Farmers, floods, and fraud

A good mixture of links this week in this, my 100th blog post. We start with the floods, and a reminder from George Monbiot that ‘cutting red tape’ can have unintended consequences:

How we ended up paying farmers to flood our homes

The Scottish Independence Referendum has been in the news this week and the debate is hotting up. Alex Salmond wants to keep the pound, but the three main UK parties have all (rightly) said no. Salmond has accused them of trying to scare people into voting no, but here’s why, for an independent Scotland, keeping the pound would be a very bad idea:

Scotland under Sterling is not truly independent

News now of the conviction of 4 A4e staff who claimed money fraudulently on one of A4e’s welfare to work contracts. This is what happens when ‘performance by results’ comes up against the reality of not enough jobs – cheating:

Guilty: The four A4e staff who fiddled the books helping lone parents get back to work

Another story on the bedroom tax now, and news that landlords are beginning to actually help tenants to appeal:

Bedroom tax is appealing: cc all social landlords

This is a nice post looking at what it’s actually like to be out of work and being required to sign on at the job centre. Not nice:

More #JSA stories from jobcentres: “It’s impossible. You’re trapped.”

Related to this, it’s becoming increasingly clear that Jobcentre Plus is no longer concerned with finding people jobs, focusing much of it’s attention instead on simply finding grounds to kick people off JSA. There are stories of staff there being disciplined for not sanctioning enough claimants, and over 800,000 people were sanctioned last year. The number of appeals is high though and over half of these are successful. Now it looks like DWP want to address this not by making better decisions, but by limiting the ability of people to appeal. Are they losing their grip?:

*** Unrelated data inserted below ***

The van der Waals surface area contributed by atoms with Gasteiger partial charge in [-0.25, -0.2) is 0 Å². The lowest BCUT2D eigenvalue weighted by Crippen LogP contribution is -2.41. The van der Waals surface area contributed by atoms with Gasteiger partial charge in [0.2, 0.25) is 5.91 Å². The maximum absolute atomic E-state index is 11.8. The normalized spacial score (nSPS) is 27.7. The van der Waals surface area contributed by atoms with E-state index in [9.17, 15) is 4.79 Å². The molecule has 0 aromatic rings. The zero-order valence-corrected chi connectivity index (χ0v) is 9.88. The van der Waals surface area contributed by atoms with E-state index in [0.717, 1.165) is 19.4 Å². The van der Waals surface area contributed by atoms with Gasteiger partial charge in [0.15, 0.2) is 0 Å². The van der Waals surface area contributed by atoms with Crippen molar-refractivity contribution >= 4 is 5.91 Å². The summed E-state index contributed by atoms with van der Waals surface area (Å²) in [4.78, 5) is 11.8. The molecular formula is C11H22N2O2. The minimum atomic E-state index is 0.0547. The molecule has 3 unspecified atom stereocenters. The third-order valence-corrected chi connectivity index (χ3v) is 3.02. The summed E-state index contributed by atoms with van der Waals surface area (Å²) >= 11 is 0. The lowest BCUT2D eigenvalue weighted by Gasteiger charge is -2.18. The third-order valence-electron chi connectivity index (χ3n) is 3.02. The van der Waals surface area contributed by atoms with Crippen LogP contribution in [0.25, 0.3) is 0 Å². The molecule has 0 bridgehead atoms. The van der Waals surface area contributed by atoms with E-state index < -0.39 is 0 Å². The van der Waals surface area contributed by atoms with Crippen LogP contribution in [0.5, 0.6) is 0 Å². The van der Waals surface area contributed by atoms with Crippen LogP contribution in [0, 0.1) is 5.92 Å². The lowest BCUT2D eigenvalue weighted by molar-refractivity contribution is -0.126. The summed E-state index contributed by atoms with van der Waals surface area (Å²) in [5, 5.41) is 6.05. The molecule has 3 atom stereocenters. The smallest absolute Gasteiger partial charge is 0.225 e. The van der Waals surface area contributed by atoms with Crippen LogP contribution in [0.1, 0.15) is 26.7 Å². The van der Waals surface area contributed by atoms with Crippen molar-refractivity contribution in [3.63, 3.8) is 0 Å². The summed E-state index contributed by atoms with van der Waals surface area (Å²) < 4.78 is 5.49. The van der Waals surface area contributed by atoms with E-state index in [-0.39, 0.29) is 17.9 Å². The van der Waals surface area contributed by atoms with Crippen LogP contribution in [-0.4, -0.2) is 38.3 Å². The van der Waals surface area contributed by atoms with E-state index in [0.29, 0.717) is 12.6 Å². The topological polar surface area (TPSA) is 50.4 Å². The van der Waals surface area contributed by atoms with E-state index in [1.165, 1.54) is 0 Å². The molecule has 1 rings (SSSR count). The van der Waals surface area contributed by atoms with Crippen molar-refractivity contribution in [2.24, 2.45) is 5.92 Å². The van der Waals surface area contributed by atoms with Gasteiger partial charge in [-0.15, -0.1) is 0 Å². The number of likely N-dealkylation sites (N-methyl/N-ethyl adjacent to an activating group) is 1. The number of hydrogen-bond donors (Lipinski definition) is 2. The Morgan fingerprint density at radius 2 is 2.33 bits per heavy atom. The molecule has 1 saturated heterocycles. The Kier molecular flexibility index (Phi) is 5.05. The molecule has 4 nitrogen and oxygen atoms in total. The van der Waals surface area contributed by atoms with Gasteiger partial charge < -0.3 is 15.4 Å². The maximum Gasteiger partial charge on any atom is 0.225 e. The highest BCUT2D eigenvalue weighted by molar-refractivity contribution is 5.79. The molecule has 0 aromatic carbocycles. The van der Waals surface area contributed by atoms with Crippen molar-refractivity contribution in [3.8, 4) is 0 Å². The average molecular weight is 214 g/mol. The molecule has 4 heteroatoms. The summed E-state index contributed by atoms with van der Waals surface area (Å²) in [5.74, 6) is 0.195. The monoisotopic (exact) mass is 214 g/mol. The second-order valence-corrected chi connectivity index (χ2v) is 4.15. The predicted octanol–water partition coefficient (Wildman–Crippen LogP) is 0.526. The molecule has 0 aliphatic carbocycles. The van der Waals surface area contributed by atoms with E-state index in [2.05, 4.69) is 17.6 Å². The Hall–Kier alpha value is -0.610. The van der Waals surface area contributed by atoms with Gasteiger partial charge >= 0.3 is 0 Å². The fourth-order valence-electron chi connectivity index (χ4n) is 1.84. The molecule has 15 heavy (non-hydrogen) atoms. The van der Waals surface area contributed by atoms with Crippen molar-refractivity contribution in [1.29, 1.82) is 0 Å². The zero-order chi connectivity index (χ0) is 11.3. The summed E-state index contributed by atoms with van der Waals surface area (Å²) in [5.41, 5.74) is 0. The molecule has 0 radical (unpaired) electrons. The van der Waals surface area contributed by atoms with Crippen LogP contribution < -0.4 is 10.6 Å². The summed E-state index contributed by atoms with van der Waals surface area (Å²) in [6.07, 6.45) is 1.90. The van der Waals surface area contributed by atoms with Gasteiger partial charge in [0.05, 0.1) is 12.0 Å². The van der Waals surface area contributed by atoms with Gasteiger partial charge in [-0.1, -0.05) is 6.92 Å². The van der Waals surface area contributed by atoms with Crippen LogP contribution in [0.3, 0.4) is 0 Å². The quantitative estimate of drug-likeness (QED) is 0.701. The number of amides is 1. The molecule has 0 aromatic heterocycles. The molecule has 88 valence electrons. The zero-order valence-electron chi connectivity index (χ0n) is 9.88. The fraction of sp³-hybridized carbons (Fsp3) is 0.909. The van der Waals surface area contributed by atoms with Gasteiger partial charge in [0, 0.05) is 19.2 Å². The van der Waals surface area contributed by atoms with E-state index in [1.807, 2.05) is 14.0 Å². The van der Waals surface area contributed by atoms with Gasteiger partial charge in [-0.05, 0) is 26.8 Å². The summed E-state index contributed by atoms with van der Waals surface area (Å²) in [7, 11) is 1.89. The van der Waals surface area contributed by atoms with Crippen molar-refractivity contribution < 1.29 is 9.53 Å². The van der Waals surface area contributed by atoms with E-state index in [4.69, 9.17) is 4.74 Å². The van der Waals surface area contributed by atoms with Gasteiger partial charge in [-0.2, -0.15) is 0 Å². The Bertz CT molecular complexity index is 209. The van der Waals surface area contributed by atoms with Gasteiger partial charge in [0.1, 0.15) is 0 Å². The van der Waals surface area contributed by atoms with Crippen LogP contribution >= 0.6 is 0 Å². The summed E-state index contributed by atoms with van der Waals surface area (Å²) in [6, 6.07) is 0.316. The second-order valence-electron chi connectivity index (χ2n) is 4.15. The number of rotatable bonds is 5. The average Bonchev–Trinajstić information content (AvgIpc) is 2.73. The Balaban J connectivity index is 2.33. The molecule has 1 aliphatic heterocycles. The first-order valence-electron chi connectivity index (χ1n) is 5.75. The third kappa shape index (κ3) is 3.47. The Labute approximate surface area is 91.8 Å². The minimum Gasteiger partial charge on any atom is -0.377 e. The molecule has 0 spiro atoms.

People stripped of benefits could be charged for challenging decision

Bankster news now and another reminder that the increasing power of the banks is incompatible with either democracy or the public good:

Predator Banks Enter Brave New World of Epic Scams and Public Hasn’t Got a Clue

Finally, we end with more ‘disappointing Labour news’, as it’s revealed their flagship policy to help the long term unemployed will only be funded for one year. I have a number of issues with this policy idea, but at least it would put back on the map the idea that governments can (and should) get involved in job creation. It seems though this is another big policy that’s in the end just more PR:

Labour ‘jobs guarantee’ promise limited to a year


Benefits bashing, house prices and the right to protest

A lot to get through this week. A lot of stuff caught my eye, but maybe that’s just because I’ve been paying attention. Here then are a few links worth reading from the last seven days.

Starting with housing, Jules Birch put up a nice post about Help to Buy and house prices:

Appearance and reality in the 2014 housing market

And here in a blog for Inside Housing, the same author pours cold water on Tory plans to remove the right to claim housing benefit from under 25s and to exclude people earning over £60,000 a year from council housing:

Benefits baseline

On to universal credit now, and news of more IT problems at the DWP:

Government descends into inter-departmental squabbling over Universal Credit

Staying with the DWP, Jonathan Portes blogged about the results of a DWP pilot called “Help to Work”. The evaluation of the pilot was released with no fanfare on the DWP website, probably because it shows the new measures had very little impact, despite the cost: